• Alexander Smith

Is Spain turning a corner?

Unfortunately, most Spanish wine in distribution in Quebec, is lacking a sense of place, feels too hot, oaky, or just plain dull.

But why has Spain struggled so much? It is a question which needs a book not a post. However many wine regions in Spain were quite poor 50 years ago, and hence making quality wine was very challenging, and traditions as we know are difficult to change. Now let me introduce you to my new Spanish hero: Alvaro Palacios. Alvaro found his love of wine at a young age, however after dropping out of school, his father sent him to Bordeaux and Petrus to learn from the best. That is where he saw and tasted the great wines of Bordeaux. Upon his return to Spain he noticed even though the wines of Spain were similar in the way they were produced, they lacked the precision and fine details of that in France. In 1989, at just 25 years old he setup camp in Priorat which is where he has been ever since. When his father died in 2000 he took over his brothers winery in Rioja and is also producing wine in another unsung region of Spain; Bierzo. These three regions showcase three completely different styles of Spanish wine.

Moving from west to east and the first region is Bierzo. Bierzo is a region that faces the Atlantic and is home of Mencía, a local grape that is grown on steep slopes. Moving east and on to to the big and sometimes boring region of Rioja. Most wine from Rioja is grown in either Rioja Alta or Rioja Alavesa, little wine is solely grown in Rioja Oriental (Baja). Rioja Oriental is often used as a blending partner and according to the great Wikipedia: "Unlike the typically pale Rioja wine, Oriental wines are very deeply coloured and can be highly alcoholic with some wines at 18% alcohol by volume. They typically do not have much acidity or aroma and are generally used as blending components with wines from other parts of the Rioja." To add to this Rioja Oriental is the windiest, driest and hottest out of the three sub-regions of Rioja, yet that is where Alvaro has his family's vineyard. Those seen in Oriental are are usually laughed at by their neighbours, yet this has not discouraged Alvaro who is producing wines which easily equal the quality grown in the neighbouring sub-regions, if not excel. Finally Priorat, which is his home and where he produces wines which are true to their terroir with personality, freshness and wonderful complexity, he is the leader in this region. Priorat is composed of steep slopes which meet at the sea, the soil is majority slate (locally known as llicorella). The grapes are mainly Garnacha and Cariñena, aged in large oak vats. For around $67 their Gratallops offers a snapshot of the region and never disappoints. If you can afford it the L'Ermita ($1,500) it is one of the top wines of Spain if not the world (from what I have read!)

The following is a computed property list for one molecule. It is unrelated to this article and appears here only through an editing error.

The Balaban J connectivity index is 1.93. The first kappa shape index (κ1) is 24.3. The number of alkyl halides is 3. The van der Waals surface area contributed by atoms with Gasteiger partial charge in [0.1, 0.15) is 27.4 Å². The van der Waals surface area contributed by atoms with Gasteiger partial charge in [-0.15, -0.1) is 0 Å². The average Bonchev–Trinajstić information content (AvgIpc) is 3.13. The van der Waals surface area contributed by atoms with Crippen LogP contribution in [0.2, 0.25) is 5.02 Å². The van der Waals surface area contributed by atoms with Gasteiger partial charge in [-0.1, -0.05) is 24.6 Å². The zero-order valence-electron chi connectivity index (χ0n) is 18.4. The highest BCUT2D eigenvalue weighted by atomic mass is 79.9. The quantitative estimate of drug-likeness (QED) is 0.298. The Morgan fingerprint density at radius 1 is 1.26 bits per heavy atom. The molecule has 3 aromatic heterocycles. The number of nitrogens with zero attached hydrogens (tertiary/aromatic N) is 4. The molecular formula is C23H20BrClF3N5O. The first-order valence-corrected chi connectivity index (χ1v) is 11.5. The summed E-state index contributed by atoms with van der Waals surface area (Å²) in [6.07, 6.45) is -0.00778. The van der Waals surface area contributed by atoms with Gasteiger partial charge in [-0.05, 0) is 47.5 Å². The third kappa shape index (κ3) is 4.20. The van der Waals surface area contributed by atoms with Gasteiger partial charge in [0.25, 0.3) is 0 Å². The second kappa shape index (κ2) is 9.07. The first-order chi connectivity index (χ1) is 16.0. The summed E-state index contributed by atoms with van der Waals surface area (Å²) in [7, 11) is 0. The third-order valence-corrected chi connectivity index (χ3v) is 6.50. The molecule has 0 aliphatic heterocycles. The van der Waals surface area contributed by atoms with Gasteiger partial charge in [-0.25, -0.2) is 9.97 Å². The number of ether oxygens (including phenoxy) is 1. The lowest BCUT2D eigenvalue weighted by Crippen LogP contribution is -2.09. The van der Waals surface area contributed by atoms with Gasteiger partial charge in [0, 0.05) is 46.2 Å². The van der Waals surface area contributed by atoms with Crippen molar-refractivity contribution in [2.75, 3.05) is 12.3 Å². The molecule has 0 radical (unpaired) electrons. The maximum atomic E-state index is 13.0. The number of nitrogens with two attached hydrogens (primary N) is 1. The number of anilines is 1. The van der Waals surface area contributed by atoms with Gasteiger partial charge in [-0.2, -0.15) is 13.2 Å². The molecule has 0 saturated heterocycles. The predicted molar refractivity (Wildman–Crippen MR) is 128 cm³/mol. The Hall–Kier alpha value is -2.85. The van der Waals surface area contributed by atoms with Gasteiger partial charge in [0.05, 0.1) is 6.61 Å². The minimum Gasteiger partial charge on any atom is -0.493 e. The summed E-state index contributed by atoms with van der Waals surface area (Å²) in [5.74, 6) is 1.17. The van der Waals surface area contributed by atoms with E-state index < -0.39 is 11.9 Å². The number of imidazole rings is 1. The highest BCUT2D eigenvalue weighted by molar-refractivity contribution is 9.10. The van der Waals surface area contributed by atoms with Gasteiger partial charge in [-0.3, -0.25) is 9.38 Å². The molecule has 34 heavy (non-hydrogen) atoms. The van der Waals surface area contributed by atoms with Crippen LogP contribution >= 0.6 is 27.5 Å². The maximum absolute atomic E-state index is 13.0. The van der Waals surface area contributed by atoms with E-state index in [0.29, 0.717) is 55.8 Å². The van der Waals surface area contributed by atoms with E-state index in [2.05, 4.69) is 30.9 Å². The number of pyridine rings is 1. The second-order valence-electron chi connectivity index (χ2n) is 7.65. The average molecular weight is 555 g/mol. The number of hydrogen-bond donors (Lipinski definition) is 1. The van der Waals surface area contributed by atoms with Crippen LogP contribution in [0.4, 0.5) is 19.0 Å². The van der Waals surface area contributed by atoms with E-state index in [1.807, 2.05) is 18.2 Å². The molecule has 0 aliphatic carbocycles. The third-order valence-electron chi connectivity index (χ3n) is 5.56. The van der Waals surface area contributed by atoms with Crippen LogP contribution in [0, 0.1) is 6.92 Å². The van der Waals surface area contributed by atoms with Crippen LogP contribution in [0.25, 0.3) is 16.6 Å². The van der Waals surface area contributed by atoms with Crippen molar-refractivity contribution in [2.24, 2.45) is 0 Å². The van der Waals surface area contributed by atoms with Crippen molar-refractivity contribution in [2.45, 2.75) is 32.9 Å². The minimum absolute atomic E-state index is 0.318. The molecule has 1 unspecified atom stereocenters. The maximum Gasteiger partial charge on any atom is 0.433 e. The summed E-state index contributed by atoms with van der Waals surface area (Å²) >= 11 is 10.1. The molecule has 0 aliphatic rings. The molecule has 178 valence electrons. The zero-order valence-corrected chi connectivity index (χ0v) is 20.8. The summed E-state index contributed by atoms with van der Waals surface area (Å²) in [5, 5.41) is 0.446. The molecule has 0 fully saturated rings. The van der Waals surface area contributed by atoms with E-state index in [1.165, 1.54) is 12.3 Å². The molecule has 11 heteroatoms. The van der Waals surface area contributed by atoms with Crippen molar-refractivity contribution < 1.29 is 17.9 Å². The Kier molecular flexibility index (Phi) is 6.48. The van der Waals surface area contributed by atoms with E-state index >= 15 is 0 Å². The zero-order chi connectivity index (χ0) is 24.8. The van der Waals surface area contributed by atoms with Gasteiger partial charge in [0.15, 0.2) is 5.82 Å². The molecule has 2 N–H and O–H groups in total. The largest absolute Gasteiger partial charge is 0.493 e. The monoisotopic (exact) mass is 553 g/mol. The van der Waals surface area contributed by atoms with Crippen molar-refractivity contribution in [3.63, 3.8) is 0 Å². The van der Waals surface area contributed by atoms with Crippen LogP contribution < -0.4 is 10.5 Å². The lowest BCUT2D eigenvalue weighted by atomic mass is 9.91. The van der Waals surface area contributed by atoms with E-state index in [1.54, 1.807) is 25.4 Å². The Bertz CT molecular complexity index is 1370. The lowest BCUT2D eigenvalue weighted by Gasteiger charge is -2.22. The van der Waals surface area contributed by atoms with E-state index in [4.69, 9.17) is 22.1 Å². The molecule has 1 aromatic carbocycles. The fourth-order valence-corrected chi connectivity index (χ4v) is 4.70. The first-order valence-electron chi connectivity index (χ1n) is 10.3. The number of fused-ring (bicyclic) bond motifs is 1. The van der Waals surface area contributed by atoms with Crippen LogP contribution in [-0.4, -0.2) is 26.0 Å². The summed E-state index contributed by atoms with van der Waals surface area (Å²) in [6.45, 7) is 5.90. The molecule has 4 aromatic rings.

I had more or less given up on Spain, yet Alvaro Palacios has got me excited about Spanish wine again. He is one of those producers I would fly around the world to meet, hear his story and taste his wines. Below are my thoughts on his selection, and if like me you had given up on Spanish wines, I believe Alvaro Palacios will bring you back:

Alvaro Palacios Priorat Gratallops 2018 - 93+

This is a fantastic representation of Priorat and will certainly go down as one of my wines of the year from Spain. The nose is spectacular and has aromas of dark plums, blackcurrants, wild berries, thyme, fennel, crushed violets and spice. The palate was rich, lush, and full-bodied with dark crushed berry fruit, wild herbs and dusty earth, along with smooth and finely integrated tannins, a mineral strike leads to an electric and slightly spicy finish. Drink this now and over the next 5-8 years. This is farmed Biodynamically. 93+

Palacios Remondo La Montesa 2017 - 91 points

Just a Crianza from Rioja which usually means expect to be disappointed. But nope, for once I am impressed by a Crianza. This does not show too much oak nor is it unbalanced. This has ripe dark cherries, raspberries, strawberries, violets and anise. The palate is surprisingly delicate and even though this is a medium-bodied Crianza with a lush and creamy mid-palate, well-integrated tannins, buckets of fresh berry fruit, licorice, orange peel, bubblegum, and a medium finish. Easy and fun to drink! Nice to taste a Garnacha from Spain instead of just oak from Spain

Palacios Remondo Rioja La Vendimia 2018 - 90 points

2018 was a cooler year in Rioja and I feel this helps bring out a certain brightness in the wine. This is a blend of Garnacha and Tempranillo. The nose was quite perfumed with red berry fruit, wild herbs, licorice and White Pepper. The palate was bright, lush and juicy with spicy berry fruit, a little stemmy with bright acidity and a spicy lingering finish. I really enjoyed this and for less than $20 this makes me re-think Rioja's

Palacios Remondo Rioja Plácet Valtomelloso - 90 points

This 100% Viura from Rioja, 33 year old vines has a distinct citrus, seashell, sea salt and mandarin peel. The palate was fresh, refreshing and nearly Melon in texture with a round saline texture, citrus and mandarins, the finish was medium in length with an oily texture. I would have easily mistaken this for a Melon or Albarino not a Viura, a hit with the critics.

Spain is turning a corner and I believe there are other superstars hiding within one of the oldest growing wine regions in the world. Do you have any recommendations of your favourite Spanish wines?

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